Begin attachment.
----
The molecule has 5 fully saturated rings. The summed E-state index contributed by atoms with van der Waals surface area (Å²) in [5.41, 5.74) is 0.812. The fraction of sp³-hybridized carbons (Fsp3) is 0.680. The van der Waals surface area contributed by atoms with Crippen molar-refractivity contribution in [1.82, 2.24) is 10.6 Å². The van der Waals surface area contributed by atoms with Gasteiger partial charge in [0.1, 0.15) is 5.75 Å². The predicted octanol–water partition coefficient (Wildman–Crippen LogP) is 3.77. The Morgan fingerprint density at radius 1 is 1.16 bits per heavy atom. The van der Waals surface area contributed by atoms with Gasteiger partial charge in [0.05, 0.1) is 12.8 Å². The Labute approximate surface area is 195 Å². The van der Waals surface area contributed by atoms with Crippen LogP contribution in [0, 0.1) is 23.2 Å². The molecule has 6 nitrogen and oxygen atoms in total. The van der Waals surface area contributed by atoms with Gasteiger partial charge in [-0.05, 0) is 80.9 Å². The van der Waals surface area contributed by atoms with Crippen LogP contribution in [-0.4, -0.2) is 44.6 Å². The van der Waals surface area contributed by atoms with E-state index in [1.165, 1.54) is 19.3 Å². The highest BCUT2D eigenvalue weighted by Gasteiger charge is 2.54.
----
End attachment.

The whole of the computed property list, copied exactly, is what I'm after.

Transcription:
The molecule has 5 fully saturated rings. The summed E-state index contributed by atoms with van der Waals surface area (Å²) in [5.41, 5.74) is 0.812. The fraction of sp³-hybridized carbons (Fsp3) is 0.680. The van der Waals surface area contributed by atoms with Crippen molar-refractivity contribution in [1.82, 2.24) is 10.6 Å². The van der Waals surface area contributed by atoms with Gasteiger partial charge in [0.1, 0.15) is 5.75 Å². The predicted octanol–water partition coefficient (Wildman–Crippen LogP) is 3.77. The Morgan fingerprint density at radius 1 is 1.16 bits per heavy atom. The van der Waals surface area contributed by atoms with Gasteiger partial charge in [0.05, 0.1) is 12.8 Å². The Labute approximate surface area is 195 Å². The van der Waals surface area contributed by atoms with Crippen LogP contribution in [0, 0.1) is 23.2 Å². The molecule has 6 nitrogen and oxygen atoms in total. The van der Waals surface area contributed by atoms with Gasteiger partial charge in [-0.05, 0) is 80.9 Å². The van der Waals surface area contributed by atoms with Crippen LogP contribution in [-0.4, -0.2) is 44.6 Å². The van der Waals surface area contributed by atoms with E-state index in [1.165, 1.54) is 19.3 Å². The highest BCUT2D eigenvalue weighted by Gasteiger charge is 2.54.